Air Force aerial firefighters launch missions from Austin

By Staff Sgt. Stephen J. Collier | September 12, 2011

AUSTIN, Texas - Airmen from Colorado and North Carolina launched missions Sept. 11 to provide aerial firefighting support to raging Texas wildfires.

The Airmen assigned to the 302nd Air Expeditionary Group, based at Austin-Bergstrom International Airport, started their aerial firefighting support here against Fire 574 in Harrison County. As of 4:30 p.m. Sept. 11, the fire, located along the Interstate 20 corridor near the Texas-Louisiana border, had destroyed a number of structures and was threatening 30 to 40 others.

In these missions, the 302nd AEG aircrews dropped approximately 6,000 gallons of fire retardant from U.S. Forest Service Modular Airborne Firefighting System-equipped military C-130s helping to contain the fire's path.

The MAFFS system is a self-contained, portable aerial firefighting system, which can discharge 3,000 gallons of water or fire retardant in less than five seconds, over an area one-quarter of a mile long by 60 feet wide. Once a load is discharged, the MAFFS system can be refilled in less than 12 minutes.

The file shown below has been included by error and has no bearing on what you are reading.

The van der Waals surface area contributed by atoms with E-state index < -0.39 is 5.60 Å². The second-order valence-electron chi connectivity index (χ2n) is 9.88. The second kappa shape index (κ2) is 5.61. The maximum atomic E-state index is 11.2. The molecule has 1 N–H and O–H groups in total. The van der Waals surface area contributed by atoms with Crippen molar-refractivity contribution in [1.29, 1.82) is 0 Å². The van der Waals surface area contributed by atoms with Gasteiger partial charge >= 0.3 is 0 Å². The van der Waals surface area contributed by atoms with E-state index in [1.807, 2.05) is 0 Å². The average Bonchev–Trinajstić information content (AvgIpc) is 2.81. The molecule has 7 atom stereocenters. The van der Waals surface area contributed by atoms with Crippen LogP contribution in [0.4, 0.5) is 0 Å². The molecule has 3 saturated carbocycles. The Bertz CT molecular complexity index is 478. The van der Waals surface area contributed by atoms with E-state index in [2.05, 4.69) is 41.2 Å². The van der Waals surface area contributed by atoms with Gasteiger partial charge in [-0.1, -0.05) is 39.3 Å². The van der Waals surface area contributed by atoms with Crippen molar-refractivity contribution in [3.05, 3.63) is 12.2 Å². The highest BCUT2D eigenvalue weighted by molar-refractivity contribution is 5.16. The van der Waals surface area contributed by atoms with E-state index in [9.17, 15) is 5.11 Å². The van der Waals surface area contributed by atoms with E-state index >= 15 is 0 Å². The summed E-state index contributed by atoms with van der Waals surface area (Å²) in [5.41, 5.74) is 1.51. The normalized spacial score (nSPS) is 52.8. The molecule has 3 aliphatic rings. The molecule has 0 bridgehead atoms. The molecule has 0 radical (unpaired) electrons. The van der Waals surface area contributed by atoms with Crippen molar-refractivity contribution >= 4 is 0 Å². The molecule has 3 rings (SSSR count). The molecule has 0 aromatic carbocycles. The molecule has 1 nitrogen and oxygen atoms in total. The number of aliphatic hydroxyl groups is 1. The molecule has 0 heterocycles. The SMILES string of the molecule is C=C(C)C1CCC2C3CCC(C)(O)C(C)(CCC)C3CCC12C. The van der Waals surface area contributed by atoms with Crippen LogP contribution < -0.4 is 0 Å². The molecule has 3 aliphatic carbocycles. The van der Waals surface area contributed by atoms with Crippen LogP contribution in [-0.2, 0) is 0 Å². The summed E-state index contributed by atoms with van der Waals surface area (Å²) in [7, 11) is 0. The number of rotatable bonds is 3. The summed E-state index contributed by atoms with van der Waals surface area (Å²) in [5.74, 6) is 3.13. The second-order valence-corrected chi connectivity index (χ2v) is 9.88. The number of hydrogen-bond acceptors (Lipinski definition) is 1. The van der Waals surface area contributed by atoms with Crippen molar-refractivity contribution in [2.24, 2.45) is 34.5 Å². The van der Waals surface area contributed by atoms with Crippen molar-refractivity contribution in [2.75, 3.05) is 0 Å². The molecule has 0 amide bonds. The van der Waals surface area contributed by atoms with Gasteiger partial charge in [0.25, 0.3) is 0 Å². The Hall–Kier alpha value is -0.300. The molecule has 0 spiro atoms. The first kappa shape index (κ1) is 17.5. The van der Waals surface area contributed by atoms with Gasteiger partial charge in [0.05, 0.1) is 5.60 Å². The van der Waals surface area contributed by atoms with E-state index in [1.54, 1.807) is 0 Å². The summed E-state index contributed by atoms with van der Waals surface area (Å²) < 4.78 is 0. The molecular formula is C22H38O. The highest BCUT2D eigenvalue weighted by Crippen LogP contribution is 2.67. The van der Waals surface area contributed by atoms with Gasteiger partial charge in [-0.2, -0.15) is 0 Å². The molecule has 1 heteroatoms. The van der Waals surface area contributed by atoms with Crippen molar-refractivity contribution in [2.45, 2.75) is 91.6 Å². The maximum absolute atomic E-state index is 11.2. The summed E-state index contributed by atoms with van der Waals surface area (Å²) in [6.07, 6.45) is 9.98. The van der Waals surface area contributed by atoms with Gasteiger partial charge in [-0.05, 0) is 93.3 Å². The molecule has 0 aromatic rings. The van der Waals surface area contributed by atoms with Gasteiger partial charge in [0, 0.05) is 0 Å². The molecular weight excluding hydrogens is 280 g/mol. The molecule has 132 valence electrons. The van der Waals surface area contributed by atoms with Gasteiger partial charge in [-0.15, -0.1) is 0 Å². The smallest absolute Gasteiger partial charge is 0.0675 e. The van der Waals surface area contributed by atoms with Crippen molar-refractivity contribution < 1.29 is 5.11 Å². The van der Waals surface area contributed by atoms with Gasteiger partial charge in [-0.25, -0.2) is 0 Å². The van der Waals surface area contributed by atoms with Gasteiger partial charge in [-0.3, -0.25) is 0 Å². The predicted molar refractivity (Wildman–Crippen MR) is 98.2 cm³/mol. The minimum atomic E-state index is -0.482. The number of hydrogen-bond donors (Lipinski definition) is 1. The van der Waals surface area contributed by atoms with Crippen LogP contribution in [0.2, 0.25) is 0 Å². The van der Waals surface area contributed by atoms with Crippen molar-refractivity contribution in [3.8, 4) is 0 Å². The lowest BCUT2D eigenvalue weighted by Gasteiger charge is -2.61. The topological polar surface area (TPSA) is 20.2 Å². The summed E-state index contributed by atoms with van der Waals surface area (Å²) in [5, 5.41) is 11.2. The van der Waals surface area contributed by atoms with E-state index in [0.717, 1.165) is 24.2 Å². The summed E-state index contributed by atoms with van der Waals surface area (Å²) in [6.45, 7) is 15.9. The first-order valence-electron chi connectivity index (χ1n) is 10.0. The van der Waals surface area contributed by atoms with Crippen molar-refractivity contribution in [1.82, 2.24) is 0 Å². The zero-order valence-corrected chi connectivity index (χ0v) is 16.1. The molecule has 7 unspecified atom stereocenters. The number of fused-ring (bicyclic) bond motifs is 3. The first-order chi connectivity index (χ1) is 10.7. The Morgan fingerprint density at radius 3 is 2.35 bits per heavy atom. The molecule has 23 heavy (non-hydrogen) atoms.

The Airmen and aircraft, assigned to the Air Force Reserve's 302nd Airlift Wing and the Air National Guard's 145th Airlift Wing, are deployed here to assist with battling the worst wildfires in Texas history. In 2011 alone, more than 3.7 million acres have burned in the Lone Star State with more than 5.1 million gallons of fire retardant already dropped.

Commenting on the start of MAFFS operations, Maj. Fritz Wilde, 731st Air Expeditionary Squadron commander, said he was confident in the Air Force's ability to provide significant help in working toward containment of the fires.

"This is what we train for," Wilde said. "Each of our Airmen is committed to bringing critical support to the ground fire crews to help them get the edge on these fires."

When asked about the support Airmen were providing to the protection of Harrison County, Wilde expressed his hope the C-130s and their crews could be helpful in supporting the firefighters on the ground in halting the fires from causing further damage.

"With operations now on going," he said, "we're supporting our (U.S.) Forest Service counterparts to help get these fires under control."

Currently, the 302nd AEG had assigned six, C-130 Hercules aircraft and more than 90 Airmen based in both Texas and Idaho.

For more information on fires throughout Texas, visit www.nifc.gov.